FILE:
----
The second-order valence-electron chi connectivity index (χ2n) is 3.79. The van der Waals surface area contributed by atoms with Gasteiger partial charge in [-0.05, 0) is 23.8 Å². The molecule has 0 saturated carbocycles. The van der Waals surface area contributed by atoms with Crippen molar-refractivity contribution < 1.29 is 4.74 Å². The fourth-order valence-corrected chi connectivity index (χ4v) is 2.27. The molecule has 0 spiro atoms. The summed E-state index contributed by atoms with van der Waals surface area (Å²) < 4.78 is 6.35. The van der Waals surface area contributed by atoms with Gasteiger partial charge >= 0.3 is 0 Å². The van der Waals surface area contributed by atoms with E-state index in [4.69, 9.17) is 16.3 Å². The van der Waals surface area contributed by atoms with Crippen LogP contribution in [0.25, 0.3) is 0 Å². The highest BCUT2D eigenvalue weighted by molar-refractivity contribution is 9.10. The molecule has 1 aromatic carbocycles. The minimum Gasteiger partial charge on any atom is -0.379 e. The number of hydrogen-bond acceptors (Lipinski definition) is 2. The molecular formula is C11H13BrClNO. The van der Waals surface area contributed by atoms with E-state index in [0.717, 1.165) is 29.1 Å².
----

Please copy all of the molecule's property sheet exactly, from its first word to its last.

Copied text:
The second-order valence-electron chi connectivity index (χ2n) is 3.79. The van der Waals surface area contributed by atoms with Gasteiger partial charge in [-0.05, 0) is 23.8 Å². The molecule has 0 saturated carbocycles. The van der Waals surface area contributed by atoms with Crippen molar-refractivity contribution < 1.29 is 4.74 Å². The fourth-order valence-corrected chi connectivity index (χ4v) is 2.27. The molecule has 0 spiro atoms. The summed E-state index contributed by atoms with van der Waals surface area (Å²) < 4.78 is 6.35. The van der Waals surface area contributed by atoms with Gasteiger partial charge >= 0.3 is 0 Å². The van der Waals surface area contributed by atoms with E-state index in [4.69, 9.17) is 16.3 Å². The van der Waals surface area contributed by atoms with Crippen LogP contribution in [0.25, 0.3) is 0 Å². The highest BCUT2D eigenvalue weighted by molar-refractivity contribution is 9.10. The molecule has 1 aromatic carbocycles. The minimum Gasteiger partial charge on any atom is -0.379 e. The number of hydrogen-bond acceptors (Lipinski definition) is 2. The molecular formula is C11H13BrClNO. The van der Waals surface area contributed by atoms with E-state index in [0.717, 1.165) is 29.1 Å².